5G industry news Acceleration & Innovation

Enterprises are throwing money at AI

  • 3 minute read
  • Published by Crispin Moller on 27 Apr 2023
  • Last modified 24 Apr 2023
Written by Andrew Wooden for Telecoms.com

AI has become a significant investment for most enterprises – with 42% now having a dedicated budget of $1 million or more – according to a report by market analyst Omdia.

The report found that while substantial budgets are being spent on AI right now, the 369 participating enterprises were surveyed in February 2023, and budgets for this year were likely set before the current buzz/terror around generative AI. As such it says AI budgets will increase even further in 2024.

“42% of our surveyed companies have 2023 AI budgets of $1 million or more, 23% have budgets of $2 million or more and 9% have budgets of $5 million or more,” said Mark Beccue, Principal Analyst, Omdia. “The spending trend is consistent regardless of company revenue, region, or vertical. There are logical differences—enterprises with smaller revenue spend less than those with larger revenue, and verticals with more mature AI use cases spend more than others.”

The report identifies a number of upshots in this rise in spending, such as a trend for AI budgets to start cannibalizing budgets that would previously be spend on other IT and operations, and that there will be increased pressure for organizations to quickly become competent with the new tools and show results, produce formalised AI budgets and specific KPIs.

It also expects AI initiatives to ‘blossom within organizations that have a good process for innovation’, and that investments will be made to create organised structures for managing the staff and processes that support ‘operationalized AI.’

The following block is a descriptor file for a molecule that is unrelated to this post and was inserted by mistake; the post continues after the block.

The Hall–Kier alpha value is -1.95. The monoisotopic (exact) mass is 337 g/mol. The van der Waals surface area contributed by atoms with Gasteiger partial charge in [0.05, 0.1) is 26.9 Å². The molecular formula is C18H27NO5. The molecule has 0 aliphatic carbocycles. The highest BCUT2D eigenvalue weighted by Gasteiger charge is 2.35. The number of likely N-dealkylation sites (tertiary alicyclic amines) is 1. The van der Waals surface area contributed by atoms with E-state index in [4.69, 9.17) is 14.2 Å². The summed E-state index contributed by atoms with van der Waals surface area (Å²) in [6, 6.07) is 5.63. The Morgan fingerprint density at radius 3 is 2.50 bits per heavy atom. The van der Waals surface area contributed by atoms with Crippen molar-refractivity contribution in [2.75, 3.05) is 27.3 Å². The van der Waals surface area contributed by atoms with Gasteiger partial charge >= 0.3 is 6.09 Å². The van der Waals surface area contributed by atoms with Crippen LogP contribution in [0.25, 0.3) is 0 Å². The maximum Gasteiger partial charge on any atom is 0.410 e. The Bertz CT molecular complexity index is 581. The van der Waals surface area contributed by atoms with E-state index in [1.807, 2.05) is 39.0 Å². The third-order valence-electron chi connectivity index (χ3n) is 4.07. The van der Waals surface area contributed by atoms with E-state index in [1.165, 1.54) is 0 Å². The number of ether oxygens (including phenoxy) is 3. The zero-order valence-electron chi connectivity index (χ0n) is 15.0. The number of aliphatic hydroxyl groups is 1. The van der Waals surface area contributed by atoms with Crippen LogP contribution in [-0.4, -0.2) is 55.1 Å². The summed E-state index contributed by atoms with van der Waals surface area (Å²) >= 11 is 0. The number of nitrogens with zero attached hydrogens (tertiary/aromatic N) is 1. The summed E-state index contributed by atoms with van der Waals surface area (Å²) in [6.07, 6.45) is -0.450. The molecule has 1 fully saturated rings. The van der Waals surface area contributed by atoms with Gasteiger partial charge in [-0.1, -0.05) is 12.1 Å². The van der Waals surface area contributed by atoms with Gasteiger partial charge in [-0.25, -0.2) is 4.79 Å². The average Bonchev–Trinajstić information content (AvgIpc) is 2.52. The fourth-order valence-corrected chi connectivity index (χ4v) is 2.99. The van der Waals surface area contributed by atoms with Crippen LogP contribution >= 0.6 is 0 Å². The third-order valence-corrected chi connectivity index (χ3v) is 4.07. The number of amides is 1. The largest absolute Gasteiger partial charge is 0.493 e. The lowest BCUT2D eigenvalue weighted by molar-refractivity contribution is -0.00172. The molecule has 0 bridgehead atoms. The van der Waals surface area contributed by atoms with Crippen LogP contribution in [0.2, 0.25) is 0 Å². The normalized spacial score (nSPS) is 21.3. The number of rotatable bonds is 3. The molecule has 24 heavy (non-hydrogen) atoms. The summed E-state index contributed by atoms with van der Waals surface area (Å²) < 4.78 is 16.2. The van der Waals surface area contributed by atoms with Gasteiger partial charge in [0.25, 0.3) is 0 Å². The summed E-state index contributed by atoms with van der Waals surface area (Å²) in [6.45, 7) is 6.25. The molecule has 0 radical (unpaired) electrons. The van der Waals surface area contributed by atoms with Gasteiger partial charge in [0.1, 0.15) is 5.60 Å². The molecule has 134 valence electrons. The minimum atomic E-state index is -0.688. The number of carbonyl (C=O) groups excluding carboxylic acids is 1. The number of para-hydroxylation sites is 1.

How all this AI spending will translate into corporate actions will vary and probably isn’t exactly clear even to those getting their wallets out. But it seems all sorts of companies are more than happy to dive in, including fish farms.

Today Telefónica Tech declared it has drawn up plan to plug in AI systems to Stolt Sea Farm’s 14 land-based turbot and sole aquaculture sites in Spain, Portugal, France, Iceland and Norway.

Machine learning algorithms are intended to provide Stolt Sea Farm with patterns to improve its planning, and advanced analytics are supposed to generate estimates of customer orders and more efficiently manage the fish to be slaughtered. AI and Big Data tools will also be used to more accurately quantify the number of turbot and sole ‘fingerlings’ that need to be brought into the farms to ensure they reach the right size. So you can certainly say it’s a pretty bespoke deployment – but it’s illustrative that AI can be plugged into all sorts of businesses.

What a long way we’ve come in such a short amount of time. Five minutes ago, keeping up to date with the boundaries of cutting-edge AI probably meant reading about how some smarty-pants supercomputer had embarrassed a professional Go player in front of all his family and friends – now it’s everywhere, and everyone is talking about.

Fears about potential disruption to job markets, which kicked up a notch earlier in the year when chat GPT first reared its chatty head, will not be appeased if the corporate world is indeed eagerly launching itself headfirst into this unknown future with increasingly hefty budget splurges. When it all shakes down, we shall have to pensively wait and see how AI fits in within current corporate structures, or indeed how us mere flesh-based corporate assets fit in with it.

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